Most likely, you’ve never heard anything like it, and you’ll never forget it if you join us for a live performance and discussion with AnDa Union on Oct. 28. The music and conversation start at noon in room 2780, University Capitol Centre. Admission is free and the public is encouraged to attend.
The next WorldCanvass program from University of Iowa International Programs will explore “New Culture and New Welfare in South Asia: the Arts in India” at 5 p.m. Friday in the Senate Chamber of the Old Capitol Museum. The production is part of a larger UI conference of the same name today through Saturday, and all events are free and open to the public.
WorldCanvass Studio guests will convene around the topic “The Caucasus as a Crossroads: Dagestan, Russia and Regional Security” in the Old Capitol Senate Chamber from 5-6 p.m. on Thursday, October 27. Admission is free and open to the public.
Roy Bennett, deputy minister of agriculture and treasurer of Zimbabwe’s Movement for Democratic Change (MDC), the opposition party headed by Prime Minister Morgan Tsvangirai, will be a special guest of WorldCanvass Studio on October 3. The live program will take place from 2-3 p.m. in Room 2780 University Capitol Centre and is free and open to the public.
Roy Bennett, deputy minister of agriculture and a major opposition figure in Zimbabwe, will be featured at two upcoming events: a WorldCanvass Studio program at 2 p.m. Monday, Oct. 3, in Room 2780 of the University Capitol Centre (UCC); and a Careers for Change lecture at 12:30 p.m. Tuesday, Oct. 4, in Room 1117, UCC. Both events are free and open to the public.
Is the making of art in India, Pakistan, Bangladesh and Sri Lanka since Independence a matter of privilege that rests with donors, patrons, and ministries of culture? Or, on the contrary, is art a necessity for life, like food and shelter, which ordinary people need to relieve the dreariness of poverty? On the October 7 WorldCanvass, we’ll explore the relationship in South Asia between different sorts of art and different levels of income (folk art, classical art, ritual art, studio art, public art) in order to answer the question of who makes and who consumes music, song, poetry, painting, dance and film.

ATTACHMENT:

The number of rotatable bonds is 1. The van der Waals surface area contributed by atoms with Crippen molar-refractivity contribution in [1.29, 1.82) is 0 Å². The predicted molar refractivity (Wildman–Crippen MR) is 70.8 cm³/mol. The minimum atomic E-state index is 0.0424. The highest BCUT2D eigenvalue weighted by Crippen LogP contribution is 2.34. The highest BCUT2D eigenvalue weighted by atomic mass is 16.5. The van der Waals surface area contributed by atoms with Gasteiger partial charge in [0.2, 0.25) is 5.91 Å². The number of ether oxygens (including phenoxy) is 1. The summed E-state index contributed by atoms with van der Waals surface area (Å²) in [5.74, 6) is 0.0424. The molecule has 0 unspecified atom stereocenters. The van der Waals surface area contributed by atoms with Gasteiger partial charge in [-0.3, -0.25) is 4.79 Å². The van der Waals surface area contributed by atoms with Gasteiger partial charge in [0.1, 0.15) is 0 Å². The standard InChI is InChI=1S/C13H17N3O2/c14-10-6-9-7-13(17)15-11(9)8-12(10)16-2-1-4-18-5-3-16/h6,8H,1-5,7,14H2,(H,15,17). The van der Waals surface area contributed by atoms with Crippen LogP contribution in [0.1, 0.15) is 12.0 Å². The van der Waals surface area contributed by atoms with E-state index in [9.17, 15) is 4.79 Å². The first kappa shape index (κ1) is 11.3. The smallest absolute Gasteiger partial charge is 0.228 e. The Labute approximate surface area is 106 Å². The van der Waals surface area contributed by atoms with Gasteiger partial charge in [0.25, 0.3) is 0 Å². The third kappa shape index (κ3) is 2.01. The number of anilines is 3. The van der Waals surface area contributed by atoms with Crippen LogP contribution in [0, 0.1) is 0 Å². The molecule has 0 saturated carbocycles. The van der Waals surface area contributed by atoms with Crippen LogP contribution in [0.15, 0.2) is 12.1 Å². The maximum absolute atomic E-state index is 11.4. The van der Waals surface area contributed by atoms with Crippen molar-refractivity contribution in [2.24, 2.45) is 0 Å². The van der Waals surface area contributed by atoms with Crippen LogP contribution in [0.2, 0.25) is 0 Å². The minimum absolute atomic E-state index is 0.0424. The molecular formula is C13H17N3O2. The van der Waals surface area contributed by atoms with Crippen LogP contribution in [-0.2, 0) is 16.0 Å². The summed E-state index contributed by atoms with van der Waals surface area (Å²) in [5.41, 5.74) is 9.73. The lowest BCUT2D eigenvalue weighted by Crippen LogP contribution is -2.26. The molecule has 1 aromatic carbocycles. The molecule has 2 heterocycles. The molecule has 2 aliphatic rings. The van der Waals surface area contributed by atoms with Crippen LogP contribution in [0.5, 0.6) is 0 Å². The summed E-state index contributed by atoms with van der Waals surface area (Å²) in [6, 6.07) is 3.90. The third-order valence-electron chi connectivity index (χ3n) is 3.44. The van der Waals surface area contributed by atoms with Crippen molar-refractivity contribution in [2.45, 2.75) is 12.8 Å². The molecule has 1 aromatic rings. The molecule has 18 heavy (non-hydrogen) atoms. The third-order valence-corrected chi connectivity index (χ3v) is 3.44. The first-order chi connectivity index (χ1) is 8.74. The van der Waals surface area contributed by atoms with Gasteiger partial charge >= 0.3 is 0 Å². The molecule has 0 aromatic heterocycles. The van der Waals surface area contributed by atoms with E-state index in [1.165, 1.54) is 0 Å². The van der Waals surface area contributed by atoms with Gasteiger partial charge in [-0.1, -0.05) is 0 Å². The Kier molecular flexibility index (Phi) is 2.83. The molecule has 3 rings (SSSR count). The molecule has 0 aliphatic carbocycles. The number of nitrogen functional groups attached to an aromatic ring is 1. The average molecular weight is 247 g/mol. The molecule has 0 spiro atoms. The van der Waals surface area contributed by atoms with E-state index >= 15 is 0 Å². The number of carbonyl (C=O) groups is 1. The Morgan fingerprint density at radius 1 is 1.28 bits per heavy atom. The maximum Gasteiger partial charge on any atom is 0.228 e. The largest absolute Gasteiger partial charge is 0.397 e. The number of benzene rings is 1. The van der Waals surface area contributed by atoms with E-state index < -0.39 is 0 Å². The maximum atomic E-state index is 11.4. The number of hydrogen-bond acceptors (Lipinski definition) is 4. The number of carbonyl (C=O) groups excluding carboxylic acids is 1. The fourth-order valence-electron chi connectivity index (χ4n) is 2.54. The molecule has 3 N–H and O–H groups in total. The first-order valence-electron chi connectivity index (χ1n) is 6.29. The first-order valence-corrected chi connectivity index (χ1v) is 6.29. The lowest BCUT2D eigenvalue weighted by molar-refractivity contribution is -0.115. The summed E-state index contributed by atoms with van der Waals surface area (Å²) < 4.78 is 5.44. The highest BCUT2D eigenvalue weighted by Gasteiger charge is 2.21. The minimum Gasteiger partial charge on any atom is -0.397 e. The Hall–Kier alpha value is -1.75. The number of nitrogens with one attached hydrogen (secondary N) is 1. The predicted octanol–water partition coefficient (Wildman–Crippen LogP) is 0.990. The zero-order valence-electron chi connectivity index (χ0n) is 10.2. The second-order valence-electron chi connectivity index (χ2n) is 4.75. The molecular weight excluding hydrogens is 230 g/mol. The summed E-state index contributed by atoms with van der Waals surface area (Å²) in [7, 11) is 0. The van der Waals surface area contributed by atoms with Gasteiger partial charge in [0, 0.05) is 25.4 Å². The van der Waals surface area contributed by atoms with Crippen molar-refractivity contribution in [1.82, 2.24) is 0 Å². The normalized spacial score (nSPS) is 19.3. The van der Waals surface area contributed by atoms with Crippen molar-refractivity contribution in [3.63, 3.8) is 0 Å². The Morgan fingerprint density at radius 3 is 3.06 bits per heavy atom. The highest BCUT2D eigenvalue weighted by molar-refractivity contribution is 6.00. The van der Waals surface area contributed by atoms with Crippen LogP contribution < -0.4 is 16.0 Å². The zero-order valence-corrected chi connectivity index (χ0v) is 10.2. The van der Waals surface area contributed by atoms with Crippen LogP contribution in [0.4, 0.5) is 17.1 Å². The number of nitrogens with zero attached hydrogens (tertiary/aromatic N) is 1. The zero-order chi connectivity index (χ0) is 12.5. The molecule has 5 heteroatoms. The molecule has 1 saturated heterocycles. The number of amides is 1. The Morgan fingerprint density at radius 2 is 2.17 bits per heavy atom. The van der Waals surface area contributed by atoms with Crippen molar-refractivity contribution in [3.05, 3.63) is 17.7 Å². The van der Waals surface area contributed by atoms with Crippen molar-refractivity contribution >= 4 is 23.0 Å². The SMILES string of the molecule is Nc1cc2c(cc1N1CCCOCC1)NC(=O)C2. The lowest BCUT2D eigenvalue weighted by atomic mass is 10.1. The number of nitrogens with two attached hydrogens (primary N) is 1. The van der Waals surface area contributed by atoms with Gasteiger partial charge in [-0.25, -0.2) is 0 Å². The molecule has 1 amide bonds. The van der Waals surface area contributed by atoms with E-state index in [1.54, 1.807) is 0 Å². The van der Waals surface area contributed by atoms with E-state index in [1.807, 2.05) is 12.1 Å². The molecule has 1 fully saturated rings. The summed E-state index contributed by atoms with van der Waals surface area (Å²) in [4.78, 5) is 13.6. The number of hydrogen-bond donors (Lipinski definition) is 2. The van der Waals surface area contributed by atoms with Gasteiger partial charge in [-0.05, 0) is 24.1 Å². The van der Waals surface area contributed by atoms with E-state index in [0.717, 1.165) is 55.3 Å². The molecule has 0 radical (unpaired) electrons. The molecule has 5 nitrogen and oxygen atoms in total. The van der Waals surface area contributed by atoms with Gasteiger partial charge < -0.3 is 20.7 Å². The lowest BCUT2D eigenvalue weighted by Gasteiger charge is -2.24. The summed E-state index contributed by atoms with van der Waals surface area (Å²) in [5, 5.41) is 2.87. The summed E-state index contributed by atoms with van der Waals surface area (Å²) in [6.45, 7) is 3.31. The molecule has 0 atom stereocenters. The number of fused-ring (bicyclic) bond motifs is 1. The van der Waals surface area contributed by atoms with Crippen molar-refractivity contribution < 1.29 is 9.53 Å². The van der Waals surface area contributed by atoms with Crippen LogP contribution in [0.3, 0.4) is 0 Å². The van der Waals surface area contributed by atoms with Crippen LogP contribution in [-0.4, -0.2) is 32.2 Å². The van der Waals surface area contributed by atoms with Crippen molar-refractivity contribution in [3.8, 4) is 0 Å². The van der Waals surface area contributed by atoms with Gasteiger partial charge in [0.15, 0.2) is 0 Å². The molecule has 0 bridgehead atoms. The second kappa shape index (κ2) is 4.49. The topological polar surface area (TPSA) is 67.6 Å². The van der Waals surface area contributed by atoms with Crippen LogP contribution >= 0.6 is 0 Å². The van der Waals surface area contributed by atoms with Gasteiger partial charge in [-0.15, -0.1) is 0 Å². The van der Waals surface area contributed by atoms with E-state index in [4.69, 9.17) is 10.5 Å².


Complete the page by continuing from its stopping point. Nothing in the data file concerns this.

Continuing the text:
WorldCanvass will kick off the 2011-12 season with a program featuring "Comics, Creativity and Culture" from 5 to 7 p.m. Friday, Sept. 23, in
the Senate Chamber of the Old Capitol Museum.The monthly television and radio series from University of Iowa International Programs will continue each month with its tradition of lively discussion of culture, history, literature, language, politics and art, all surrounding an international theme. WorldCanvass takes place from 5 to 7 p.m. one Friday a month in the Senate Chamber of the Old Capitol Museum. All programs are free and open to the public.
WorldCanvass will kick off the 2011-12 season with a program featuring “Comics, Creativity and Culture” from 5 to 7 p.m. Friday, Sept. 23, in the Senate Chamber of the Old Capitol Museum.
The monthly television and radio series from University of Iowa International Programs will continue each month with its tradition of lively discussion of culture, history, literature, language, politics and art, all surrounding an international theme. WorldCanvass takes place from 5 to 7 p.m. one Friday a month in the Senate Chamber of the Old Capitol Museum. All programs are free and open to the public.